Excessive force is the use of more force than is reasonably necessary to arrest a suspect. Examples of excessive force can include:
- Physical force against a suspect already in custody and not resisting
- The usage of a weapon against a suspect who is not armed and who the officers have no reason to suspect is armed
- The use or threat of force to intimidate witnesses or suspects into providing information or confessions
- Repeated use of force or a weapon when a suspect is already subdued
The amount of force that can be used depends on the circumstances of the arrest. These circumstances can include:
- The severity of the alleged crime
- Whether the suspect poses a direct threat
- Whether the suspect is resisting arrest
Many police departments require that officers use the least amount of force necessary to make the arrest.
Yes, if an officer is guilty of using excessive force, he can be prosecuted under both state and federal criminal laws. However, you may have a difficult time winning a suit because:
- Unless there is video footage, it will be your story against the officer’s story. Police officers generally have more credibility than the people they arrest.
- To bring a suit of excessive force, you have to have suffered a significant injury. Even if you suffered a significant injury, if the officer can establish that the use of force was reasonable, your lawsuit will not succeed.
Excessive force is based on the overuse of force and power on the part of the police, not the weapons they use. The use of pepper spray or taser guns to subdue suspects is considered excessive force if their use was unreasonable for the situation.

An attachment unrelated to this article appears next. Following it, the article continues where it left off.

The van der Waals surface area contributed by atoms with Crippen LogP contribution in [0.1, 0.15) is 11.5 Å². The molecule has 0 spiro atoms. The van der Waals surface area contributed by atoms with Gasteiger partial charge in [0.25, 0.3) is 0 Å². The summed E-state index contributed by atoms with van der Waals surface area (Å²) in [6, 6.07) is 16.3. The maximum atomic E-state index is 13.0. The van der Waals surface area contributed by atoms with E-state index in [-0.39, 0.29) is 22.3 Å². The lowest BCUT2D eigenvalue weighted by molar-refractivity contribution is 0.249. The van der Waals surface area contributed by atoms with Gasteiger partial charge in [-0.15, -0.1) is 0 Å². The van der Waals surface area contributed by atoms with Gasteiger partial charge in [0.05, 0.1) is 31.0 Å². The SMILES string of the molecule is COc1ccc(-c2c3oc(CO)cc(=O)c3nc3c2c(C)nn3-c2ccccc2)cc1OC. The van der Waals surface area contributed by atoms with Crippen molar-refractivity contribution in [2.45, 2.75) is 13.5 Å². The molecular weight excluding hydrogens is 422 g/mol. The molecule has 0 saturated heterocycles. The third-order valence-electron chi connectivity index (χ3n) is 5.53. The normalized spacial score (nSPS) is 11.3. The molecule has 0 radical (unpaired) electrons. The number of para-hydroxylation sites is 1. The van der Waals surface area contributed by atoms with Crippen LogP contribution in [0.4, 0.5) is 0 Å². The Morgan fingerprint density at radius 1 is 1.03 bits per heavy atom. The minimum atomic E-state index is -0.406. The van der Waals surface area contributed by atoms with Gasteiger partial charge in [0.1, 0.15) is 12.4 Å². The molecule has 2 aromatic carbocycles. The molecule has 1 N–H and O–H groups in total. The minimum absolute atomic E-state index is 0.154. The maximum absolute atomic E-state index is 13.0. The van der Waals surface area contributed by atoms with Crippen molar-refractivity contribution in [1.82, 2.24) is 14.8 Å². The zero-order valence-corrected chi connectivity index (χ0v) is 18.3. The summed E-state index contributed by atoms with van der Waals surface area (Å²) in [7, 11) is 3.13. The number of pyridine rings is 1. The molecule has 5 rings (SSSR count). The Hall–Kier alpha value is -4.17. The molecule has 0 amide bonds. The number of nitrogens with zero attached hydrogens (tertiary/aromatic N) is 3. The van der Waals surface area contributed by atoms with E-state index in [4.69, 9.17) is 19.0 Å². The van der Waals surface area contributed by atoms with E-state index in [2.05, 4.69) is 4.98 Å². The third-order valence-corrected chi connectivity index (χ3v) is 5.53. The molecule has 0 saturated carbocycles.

Sadly, it is not uncommon for police to use such weapons as they are typically “non-lethal”, at least in comparison to actual firearms. However, the use of pepper spray and/or tasers can have unexpected consequences for people who have pre-existing conditions, conditions which cannot be seen by police before the use of tasers or pepper spray. These conditions can include heart attacks or nerve disorders.
Ironically, the use of these “non-lethal” weapons can result in a wrongful death or miscarriage in pregnancy. This is especially likely to happen when the officers abuse the weapons by using them repeatedly, even when the suspect has already been restrained.
When executing search or arrest warrants, police are still obligated to use the minimal amount of force required to carry out the order. This is especially crucial because when police enter a home, they may encounter other residents, including small children, who are completely innocent of any wrongdoing committed by the suspect.
Excessive force while enforcing warrants follow the same rules as excessive force in other circumstances. The police must not use any force beyond what is reasonably necessary, given the severity of the crime, whenever the residents are armed and/or resisting the warrant. In addition, carrying out a warrant is often pre-planned, so police ought to have more control over the situation. Using a dozen officers to conduct a search of a small apartment for a minor drug violation is both excessive and a waste of police resources. Likewise, the usage of flash-bangs or other weapons are limited by the cooperation of the residents inside.
If you believe you are the victim of the use of excessive force, you should speak to a criminal lawyer immediately to learn more about your rights, your defenses and the complicated legal system.